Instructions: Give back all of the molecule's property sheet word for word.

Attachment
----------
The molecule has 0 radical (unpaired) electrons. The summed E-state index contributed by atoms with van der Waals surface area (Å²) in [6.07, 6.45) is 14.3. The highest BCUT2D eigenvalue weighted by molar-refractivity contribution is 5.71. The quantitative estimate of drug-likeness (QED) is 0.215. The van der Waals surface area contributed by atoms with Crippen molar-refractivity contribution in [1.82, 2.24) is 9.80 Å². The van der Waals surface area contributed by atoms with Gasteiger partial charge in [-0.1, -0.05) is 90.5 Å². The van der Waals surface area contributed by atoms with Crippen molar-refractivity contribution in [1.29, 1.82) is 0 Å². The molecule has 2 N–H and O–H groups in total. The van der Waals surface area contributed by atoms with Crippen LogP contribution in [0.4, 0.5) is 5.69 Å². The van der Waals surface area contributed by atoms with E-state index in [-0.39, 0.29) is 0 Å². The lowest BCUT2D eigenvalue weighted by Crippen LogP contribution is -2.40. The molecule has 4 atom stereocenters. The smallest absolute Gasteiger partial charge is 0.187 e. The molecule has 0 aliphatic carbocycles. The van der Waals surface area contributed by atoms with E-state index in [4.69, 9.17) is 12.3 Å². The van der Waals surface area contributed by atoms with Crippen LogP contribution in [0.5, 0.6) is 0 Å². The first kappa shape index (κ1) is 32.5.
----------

The molecule has 0 radical (unpaired) electrons. The summed E-state index contributed by atoms with van der Waals surface area (Å²) in [6.07, 6.45) is 14.3. The highest BCUT2D eigenvalue weighted by molar-refractivity contribution is 5.71. The quantitative estimate of drug-likeness (QED) is 0.215. The van der Waals surface area contributed by atoms with Crippen molar-refractivity contribution in [1.82, 2.24) is 9.80 Å². The van der Waals surface area contributed by atoms with Gasteiger partial charge in [-0.1, -0.05) is 90.5 Å². The van der Waals surface area contributed by atoms with Crippen molar-refractivity contribution in [1.29, 1.82) is 0 Å². The molecule has 2 N–H and O–H groups in total. The van der Waals surface area contributed by atoms with Crippen LogP contribution in [0.4, 0.5) is 5.69 Å². The van der Waals surface area contributed by atoms with E-state index in [-0.39, 0.29) is 0 Å². The lowest BCUT2D eigenvalue weighted by Crippen LogP contribution is -2.40. The molecule has 4 atom stereocenters. The smallest absolute Gasteiger partial charge is 0.187 e. The molecule has 0 aliphatic carbocycles. The van der Waals surface area contributed by atoms with E-state index in [4.69, 9.17) is 12.3 Å². The van der Waals surface area contributed by atoms with Crippen LogP contribution in [0.5, 0.6) is 0 Å². The first kappa shape index (κ1) is 32.5.